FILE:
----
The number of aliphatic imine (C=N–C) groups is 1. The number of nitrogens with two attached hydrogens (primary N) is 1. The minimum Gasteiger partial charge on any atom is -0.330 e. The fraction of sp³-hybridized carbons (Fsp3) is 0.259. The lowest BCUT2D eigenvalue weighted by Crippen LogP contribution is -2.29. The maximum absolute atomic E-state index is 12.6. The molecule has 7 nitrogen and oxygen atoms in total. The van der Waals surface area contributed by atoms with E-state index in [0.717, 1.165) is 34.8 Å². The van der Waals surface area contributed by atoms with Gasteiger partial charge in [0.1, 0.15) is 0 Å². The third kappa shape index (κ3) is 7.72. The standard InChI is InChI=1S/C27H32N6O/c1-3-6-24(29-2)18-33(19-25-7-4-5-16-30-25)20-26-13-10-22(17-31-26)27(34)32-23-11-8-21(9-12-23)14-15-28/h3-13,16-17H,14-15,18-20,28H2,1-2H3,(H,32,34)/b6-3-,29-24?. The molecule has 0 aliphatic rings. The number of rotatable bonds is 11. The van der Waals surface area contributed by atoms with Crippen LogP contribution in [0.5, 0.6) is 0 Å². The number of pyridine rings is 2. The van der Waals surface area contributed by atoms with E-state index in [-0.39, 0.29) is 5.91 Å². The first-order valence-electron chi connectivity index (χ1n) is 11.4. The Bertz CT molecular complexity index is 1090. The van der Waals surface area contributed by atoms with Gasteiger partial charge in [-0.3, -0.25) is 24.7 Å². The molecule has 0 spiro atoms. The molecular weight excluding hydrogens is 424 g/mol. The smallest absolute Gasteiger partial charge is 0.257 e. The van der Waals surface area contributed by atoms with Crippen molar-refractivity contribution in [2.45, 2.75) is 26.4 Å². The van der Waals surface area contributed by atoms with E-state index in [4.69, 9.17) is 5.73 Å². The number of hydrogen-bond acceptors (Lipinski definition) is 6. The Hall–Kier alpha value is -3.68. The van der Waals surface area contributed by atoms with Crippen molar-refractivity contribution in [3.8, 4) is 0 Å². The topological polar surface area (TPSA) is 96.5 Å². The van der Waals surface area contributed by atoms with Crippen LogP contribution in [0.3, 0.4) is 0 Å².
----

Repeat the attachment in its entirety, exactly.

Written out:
The number of aliphatic imine (C=N–C) groups is 1. The number of nitrogens with two attached hydrogens (primary N) is 1. The minimum Gasteiger partial charge on any atom is -0.330 e. The fraction of sp³-hybridized carbons (Fsp3) is 0.259. The lowest BCUT2D eigenvalue weighted by Crippen LogP contribution is -2.29. The maximum absolute atomic E-state index is 12.6. The molecule has 7 nitrogen and oxygen atoms in total. The van der Waals surface area contributed by atoms with E-state index in [0.717, 1.165) is 34.8 Å². The van der Waals surface area contributed by atoms with Gasteiger partial charge in [0.1, 0.15) is 0 Å². The third kappa shape index (κ3) is 7.72. The standard InChI is InChI=1S/C27H32N6O/c1-3-6-24(29-2)18-33(19-25-7-4-5-16-30-25)20-26-13-10-22(17-31-26)27(34)32-23-11-8-21(9-12-23)14-15-28/h3-13,16-17H,14-15,18-20,28H2,1-2H3,(H,32,34)/b6-3-,29-24?. The molecule has 0 aliphatic rings. The number of rotatable bonds is 11. The van der Waals surface area contributed by atoms with Crippen LogP contribution in [0.5, 0.6) is 0 Å². The number of pyridine rings is 2. The van der Waals surface area contributed by atoms with E-state index in [-0.39, 0.29) is 5.91 Å². The first-order valence-electron chi connectivity index (χ1n) is 11.4. The Bertz CT molecular complexity index is 1090. The van der Waals surface area contributed by atoms with Gasteiger partial charge in [-0.3, -0.25) is 24.7 Å². The molecule has 0 spiro atoms. The molecular weight excluding hydrogens is 424 g/mol. The smallest absolute Gasteiger partial charge is 0.257 e. The van der Waals surface area contributed by atoms with Crippen molar-refractivity contribution in [2.45, 2.75) is 26.4 Å². The van der Waals surface area contributed by atoms with E-state index in [4.69, 9.17) is 5.73 Å². The number of hydrogen-bond acceptors (Lipinski definition) is 6. The Hall–Kier alpha value is -3.68. The van der Waals surface area contributed by atoms with Crippen molar-refractivity contribution in [3.8, 4) is 0 Å². The topological polar surface area (TPSA) is 96.5 Å². The van der Waals surface area contributed by atoms with Crippen LogP contribution in [0.3, 0.4) is 0 Å².